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WHY LEGAL TECH WILL NOT REPLACE LAWYERS

Recently there has been a lot of talk about technology making inroads into the legal world, allegedly transforming the legal profession or even making lawyers redundant. One of the most prominent titles that come to mind in this context is Richard Susskind’s book “The end of lawyers?”, later changed into “Tomorrow’s lawyers”. So is the future for lawyers all doom and gloom, or are they here to stay and flourish? Presently, I argue the latter. Here’s why.

1. Law is everywhere

Law is intrinsic to human nature. No human project is possible without the need for some kind of authoritative and binding structuring — find people and you will find law, which is a basic function of the human mind. Fascinating research by John Mikhail, among others, shows just how deeply legal principles are embedded in us. According to his research, three- to four-year-old children are “intuitive lawyers,” capable of drawing intelligent distinctions between similar cases using their intuitive jurisprudence that shows many characteristics of a well-developed legal code. Children deploy the concept of intent to distinguish between two acts. They are capable of distinguishing moral violations like theft from mere social conventions (like inappropriate clothing) and use proportionality to determine suitable punishment for principals and accessories.

Humans need law to create order out of chaos, survive and develop as a society. To say that technology will make lawyers redundant is to say that technology will replace humans. It’s no coincidence that Philip Wood says that lawyers have replaced priests in modern societies. The more complex societies get, the more legal framework they require. It is impossible to decouple human endeavors from law. Therefore, law is not going anywhere.

2. Do robot lawyers dream of electric sheep?

Human communication is at least as much about what is not being said as it is about what is being said. It is about understanding the context, reading between the lines, alluding, implying, influencing and creating with carefully chosen words. It’s about nuances and shades. A good lawyer untangles a complex matrix of facts, evaluates the evidence, develops a strategy, convinces the client, writes a powerful brief, cross-examines the witnesses, disputes with a judge, and. convinces the judge. This is an immensely complex mental process which encompasses and reflects all facets of what it means to be human. Again, to say that AI will be able to do it is to say that AI will replace humans, not just lawyers.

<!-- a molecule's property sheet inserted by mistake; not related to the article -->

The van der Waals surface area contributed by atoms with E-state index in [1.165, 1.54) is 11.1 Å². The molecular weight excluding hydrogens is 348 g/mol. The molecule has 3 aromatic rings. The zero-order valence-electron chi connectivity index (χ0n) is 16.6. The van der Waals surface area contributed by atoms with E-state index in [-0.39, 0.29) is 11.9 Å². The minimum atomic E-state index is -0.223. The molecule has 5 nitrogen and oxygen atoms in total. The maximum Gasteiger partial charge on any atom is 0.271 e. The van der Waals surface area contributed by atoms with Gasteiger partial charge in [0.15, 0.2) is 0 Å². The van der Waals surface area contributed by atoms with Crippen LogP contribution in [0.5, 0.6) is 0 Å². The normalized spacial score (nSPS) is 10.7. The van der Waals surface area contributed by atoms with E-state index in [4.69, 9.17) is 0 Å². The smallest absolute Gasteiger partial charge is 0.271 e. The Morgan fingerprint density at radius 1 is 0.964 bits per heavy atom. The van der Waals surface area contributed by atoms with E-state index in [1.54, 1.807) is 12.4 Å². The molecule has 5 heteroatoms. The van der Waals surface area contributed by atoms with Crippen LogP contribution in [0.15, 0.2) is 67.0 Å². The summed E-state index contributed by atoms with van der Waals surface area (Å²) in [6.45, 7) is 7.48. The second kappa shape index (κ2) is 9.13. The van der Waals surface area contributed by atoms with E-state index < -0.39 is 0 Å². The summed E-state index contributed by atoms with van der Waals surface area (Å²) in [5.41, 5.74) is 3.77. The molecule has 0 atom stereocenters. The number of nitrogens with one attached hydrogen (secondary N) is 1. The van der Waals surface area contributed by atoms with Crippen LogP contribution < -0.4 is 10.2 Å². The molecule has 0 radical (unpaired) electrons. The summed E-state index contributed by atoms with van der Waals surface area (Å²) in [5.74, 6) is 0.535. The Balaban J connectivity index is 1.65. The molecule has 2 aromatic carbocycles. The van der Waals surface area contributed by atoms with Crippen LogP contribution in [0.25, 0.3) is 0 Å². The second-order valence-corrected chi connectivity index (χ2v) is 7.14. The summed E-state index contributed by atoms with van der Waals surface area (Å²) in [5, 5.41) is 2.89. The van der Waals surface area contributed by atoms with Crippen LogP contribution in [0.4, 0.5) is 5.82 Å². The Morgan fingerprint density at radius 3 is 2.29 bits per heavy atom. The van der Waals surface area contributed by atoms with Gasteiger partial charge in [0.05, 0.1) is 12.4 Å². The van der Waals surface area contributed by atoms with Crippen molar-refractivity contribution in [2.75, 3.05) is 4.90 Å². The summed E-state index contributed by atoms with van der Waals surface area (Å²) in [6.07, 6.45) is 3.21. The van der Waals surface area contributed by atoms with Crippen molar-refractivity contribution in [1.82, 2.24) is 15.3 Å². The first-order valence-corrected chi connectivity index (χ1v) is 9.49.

Assuming that such AI is possible, a number of interesting questions arise. For example, who will own it, can it be ethical to own it, how much would a robot lawyer charge for its services, and would it be regarded as discrimination to pay it less than its human “colleagues”? Also, would a judgement produced by a robot judge be acceptable for humans? Can a robot lawyer reassure its client or understand its motives? In the author’s present view, this is pure sci-fi, currently as realistic as time travel through black holes or the world of Philip Dick’s Blade Runner. So the lawyers are not going anywhere either.

3. Exhibit S: Smart contracts (are not really smart)

Along with blockchain, smart contracts are currently being hailed as the cure for almost everything that ails us. A smart contract is basically a code programmed to automatically execute particular steps according to an agreed system. At its heart, it is an automated “if, then” structure. It cannot eliminate the need for lawyers due to a number of reasons:

  • Smart contracts can only carry out what is in their software code to be carried out. They cannot analyze, interpret or check whether, for, example a “material adverse change” has occurred or “reasonable endeavors” have been applied.
  • Smart contracts do not make legal rules obsolete. They can incorporate some of them to a certain (and very simple) degree.
  • What happens when there’s a breach of smart contract? Let’s say, if a party refuses to pay? A lawyer will have to take care of this issue in the usual way (e.g., lawsuit).

Smart contracts are probably a useful contract management tool, but no more than that. Just as the legal technology is useful to analyze comprehensive documentation in due diligence or disclosure. There are tools that support lawyers, and smart contracts look to be no different.

4. So is it just hype?

In my view, the answer is, yes, to a substantial degree. I recently attended a conference where one of the presentations was held by a legal tech advisor, naturally, on the merits of legal tech. After the event we spoke for a while about what exactly his firm does, until he somewhat wearily said: “If you have a good command of Word & Co you probably won’t really need us.” Legal technology is currently in its infancy, a tool restricted to relatively straightforward contract automation, contract management and document review. Innovation is great, but relentless hyping is not innovation; rather, it is selling. For now, let’s produce some truly great innovations and sell them later.